Demographic shifts from retiring baby boomers and the increase of millennials buying homes will have the most profound impact on the real estate industry in the coming years, according to a new survey of real estate professionals from the Counselors of Real Estate. CRE's survey identifies the issues that will have the most significant impact on real estate near and long-term. Read More
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A new analysis released by Paul Coomes, senior economic adviser to the Kentucky Chamber of Commerce, shows job levels are starting to return to pre-recession levels in Louisville and other parts of the state.
Coomes analyzed new job and wage growth data released by the U.S. Bureau of Labor Statistics recently through its Quarterly Census of Employment Wages. He found that the highest levels of growth were in Lexington, Louisville and the Bowling Green and Hopkinsville areas of Western Kentucky. Read More
It only takes one offensive post on social media to maim the reputation of a business.
Earlier this month, two police offers were shot during a traffic stop in Hattiesburg, Miss. Following the incident, a Mississippi Subway restaurant employee posted a photo of herself in her work uniform on Facebook in an apparent celebration of the killings. The woman, according to news reports, wrote the following status with her photo: "2 police officers was shot in hattiesburg tonight! GOT EM," followed by three handgun emojis. Read More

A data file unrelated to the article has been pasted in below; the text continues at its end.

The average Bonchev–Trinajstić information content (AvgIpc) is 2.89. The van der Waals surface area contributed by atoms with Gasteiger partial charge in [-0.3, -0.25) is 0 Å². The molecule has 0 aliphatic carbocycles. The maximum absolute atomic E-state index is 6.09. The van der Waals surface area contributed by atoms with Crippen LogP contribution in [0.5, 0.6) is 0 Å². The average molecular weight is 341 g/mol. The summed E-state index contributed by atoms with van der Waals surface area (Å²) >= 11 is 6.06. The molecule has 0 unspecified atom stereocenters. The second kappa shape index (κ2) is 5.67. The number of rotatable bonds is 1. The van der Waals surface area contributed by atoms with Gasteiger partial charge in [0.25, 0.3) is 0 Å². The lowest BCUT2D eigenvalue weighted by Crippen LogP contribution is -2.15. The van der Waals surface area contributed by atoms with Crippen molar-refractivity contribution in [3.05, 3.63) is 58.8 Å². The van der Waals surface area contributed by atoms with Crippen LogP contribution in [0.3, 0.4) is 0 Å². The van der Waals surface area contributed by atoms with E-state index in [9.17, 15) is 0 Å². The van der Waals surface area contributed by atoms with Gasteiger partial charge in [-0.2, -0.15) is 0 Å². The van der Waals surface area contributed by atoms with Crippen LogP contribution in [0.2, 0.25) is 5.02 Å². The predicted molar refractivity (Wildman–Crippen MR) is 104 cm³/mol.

NAR's sample policy for brokers
What challenges will you encounter within 3-5 years? NAR's Strategic Thinking Advisory Committee considers threats to agents, brokers, associations, MLSs, and NAR in the just-released Danger Report. NAR engaged the services of leading industry author and visionary Stefan Swanepoel to help research and write the report. It purposely does not provide any solutions but seeks to encourage an industry wide conversation about the most pressing challenges before laying a foundation for the formulation of solutions. Read More
A Massachusetts appellate court has considered a potential class action lawsuit brought against a broker by former salespeople alleging that they were misclassified as independent contractors.